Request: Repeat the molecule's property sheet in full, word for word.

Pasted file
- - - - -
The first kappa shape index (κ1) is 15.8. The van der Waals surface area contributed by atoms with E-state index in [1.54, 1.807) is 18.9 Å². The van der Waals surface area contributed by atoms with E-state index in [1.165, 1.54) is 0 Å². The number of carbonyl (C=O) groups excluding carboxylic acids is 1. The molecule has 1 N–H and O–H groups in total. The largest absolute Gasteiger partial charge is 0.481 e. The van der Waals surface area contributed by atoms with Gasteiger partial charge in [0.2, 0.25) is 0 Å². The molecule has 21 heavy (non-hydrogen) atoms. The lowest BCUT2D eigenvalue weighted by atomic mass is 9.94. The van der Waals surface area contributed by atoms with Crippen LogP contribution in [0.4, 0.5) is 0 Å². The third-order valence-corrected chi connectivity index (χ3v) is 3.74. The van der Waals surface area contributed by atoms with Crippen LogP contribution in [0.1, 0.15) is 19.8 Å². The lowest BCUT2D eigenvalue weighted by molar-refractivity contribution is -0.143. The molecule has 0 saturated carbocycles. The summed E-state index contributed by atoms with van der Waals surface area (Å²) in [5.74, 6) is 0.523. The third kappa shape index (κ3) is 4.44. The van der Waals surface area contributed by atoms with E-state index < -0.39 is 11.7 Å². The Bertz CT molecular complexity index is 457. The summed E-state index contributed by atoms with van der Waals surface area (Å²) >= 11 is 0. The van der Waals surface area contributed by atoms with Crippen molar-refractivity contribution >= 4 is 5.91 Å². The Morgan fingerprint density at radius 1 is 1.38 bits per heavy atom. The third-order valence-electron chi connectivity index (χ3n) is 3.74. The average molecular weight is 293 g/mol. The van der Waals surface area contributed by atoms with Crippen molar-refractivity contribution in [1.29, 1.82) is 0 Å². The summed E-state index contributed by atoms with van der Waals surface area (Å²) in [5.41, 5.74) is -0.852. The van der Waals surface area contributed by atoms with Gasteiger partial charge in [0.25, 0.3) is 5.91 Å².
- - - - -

The first kappa shape index (κ1) is 15.8. The van der Waals surface area contributed by atoms with E-state index in [1.54, 1.807) is 18.9 Å². The van der Waals surface area contributed by atoms with E-state index in [1.165, 1.54) is 0 Å². The number of carbonyl (C=O) groups excluding carboxylic acids is 1. The molecule has 1 N–H and O–H groups in total. The largest absolute Gasteiger partial charge is 0.481 e. The van der Waals surface area contributed by atoms with Gasteiger partial charge in [0.2, 0.25) is 0 Å². The molecule has 21 heavy (non-hydrogen) atoms. The lowest BCUT2D eigenvalue weighted by atomic mass is 9.94. The van der Waals surface area contributed by atoms with Crippen LogP contribution in [0.4, 0.5) is 0 Å². The third-order valence-corrected chi connectivity index (χ3v) is 3.74. The van der Waals surface area contributed by atoms with Crippen LogP contribution in [0.1, 0.15) is 19.8 Å². The lowest BCUT2D eigenvalue weighted by molar-refractivity contribution is -0.143. The molecule has 0 saturated carbocycles. The summed E-state index contributed by atoms with van der Waals surface area (Å²) in [5.74, 6) is 0.523. The third kappa shape index (κ3) is 4.44. The van der Waals surface area contributed by atoms with E-state index < -0.39 is 11.7 Å². The Bertz CT molecular complexity index is 457. The summed E-state index contributed by atoms with van der Waals surface area (Å²) >= 11 is 0. The van der Waals surface area contributed by atoms with Crippen molar-refractivity contribution >= 4 is 5.91 Å². The Morgan fingerprint density at radius 1 is 1.38 bits per heavy atom. The third-order valence-electron chi connectivity index (χ3n) is 3.74. The average molecular weight is 293 g/mol. The van der Waals surface area contributed by atoms with Crippen molar-refractivity contribution in [1.29, 1.82) is 0 Å². The summed E-state index contributed by atoms with van der Waals surface area (Å²) in [5.41, 5.74) is -0.852. The van der Waals surface area contributed by atoms with Gasteiger partial charge in [0.25, 0.3) is 5.91 Å².